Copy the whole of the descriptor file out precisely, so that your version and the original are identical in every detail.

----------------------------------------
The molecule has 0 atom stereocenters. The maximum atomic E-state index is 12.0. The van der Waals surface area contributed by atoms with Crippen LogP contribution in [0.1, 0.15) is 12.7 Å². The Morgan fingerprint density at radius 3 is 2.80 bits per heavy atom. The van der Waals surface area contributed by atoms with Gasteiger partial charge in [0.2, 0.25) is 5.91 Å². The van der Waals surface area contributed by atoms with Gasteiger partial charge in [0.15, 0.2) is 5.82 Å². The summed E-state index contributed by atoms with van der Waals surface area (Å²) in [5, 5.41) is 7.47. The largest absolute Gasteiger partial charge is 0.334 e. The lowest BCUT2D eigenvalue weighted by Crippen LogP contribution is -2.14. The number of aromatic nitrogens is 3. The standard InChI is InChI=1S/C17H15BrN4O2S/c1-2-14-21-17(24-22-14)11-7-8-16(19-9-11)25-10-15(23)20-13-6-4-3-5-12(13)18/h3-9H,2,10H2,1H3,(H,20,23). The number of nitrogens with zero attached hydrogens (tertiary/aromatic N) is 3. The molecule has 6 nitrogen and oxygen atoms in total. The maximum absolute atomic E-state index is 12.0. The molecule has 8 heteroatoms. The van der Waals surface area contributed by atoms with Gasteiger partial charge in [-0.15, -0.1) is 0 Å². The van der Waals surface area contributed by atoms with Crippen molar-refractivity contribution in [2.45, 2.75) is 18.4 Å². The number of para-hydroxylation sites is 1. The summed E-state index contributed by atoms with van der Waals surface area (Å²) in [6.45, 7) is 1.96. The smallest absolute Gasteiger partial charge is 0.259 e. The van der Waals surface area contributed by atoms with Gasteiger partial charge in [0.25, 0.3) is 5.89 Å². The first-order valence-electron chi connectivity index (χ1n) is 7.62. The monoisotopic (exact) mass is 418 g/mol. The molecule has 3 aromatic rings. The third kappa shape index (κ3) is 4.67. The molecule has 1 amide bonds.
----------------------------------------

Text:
The molecule has 0 atom stereocenters. The maximum atomic E-state index is 12.0. The van der Waals surface area contributed by atoms with Crippen LogP contribution in [0.1, 0.15) is 12.7 Å². The Morgan fingerprint density at radius 3 is 2.80 bits per heavy atom. The van der Waals surface area contributed by atoms with Gasteiger partial charge in [0.2, 0.25) is 5.91 Å². The van der Waals surface area contributed by atoms with Gasteiger partial charge in [0.15, 0.2) is 5.82 Å². The summed E-state index contributed by atoms with van der Waals surface area (Å²) in [5, 5.41) is 7.47. The largest absolute Gasteiger partial charge is 0.334 e. The lowest BCUT2D eigenvalue weighted by Crippen LogP contribution is -2.14. The number of aromatic nitrogens is 3. The standard InChI is InChI=1S/C17H15BrN4O2S/c1-2-14-21-17(24-22-14)11-7-8-16(19-9-11)25-10-15(23)20-13-6-4-3-5-12(13)18/h3-9H,2,10H2,1H3,(H,20,23). The number of nitrogens with zero attached hydrogens (tertiary/aromatic N) is 3. The molecule has 6 nitrogen and oxygen atoms in total. The maximum absolute atomic E-state index is 12.0. The molecule has 8 heteroatoms. The van der Waals surface area contributed by atoms with Gasteiger partial charge in [-0.15, -0.1) is 0 Å². The van der Waals surface area contributed by atoms with Crippen molar-refractivity contribution in [2.45, 2.75) is 18.4 Å². The number of para-hydroxylation sites is 1. The summed E-state index contributed by atoms with van der Waals surface area (Å²) in [6.45, 7) is 1.96. The smallest absolute Gasteiger partial charge is 0.259 e. The van der Waals surface area contributed by atoms with Gasteiger partial charge in [0.25, 0.3) is 5.89 Å². The first-order valence-electron chi connectivity index (χ1n) is 7.62. The monoisotopic (exact) mass is 418 g/mol. The molecule has 3 aromatic rings. The third kappa shape index (κ3) is 4.67. The molecule has 1 amide bonds.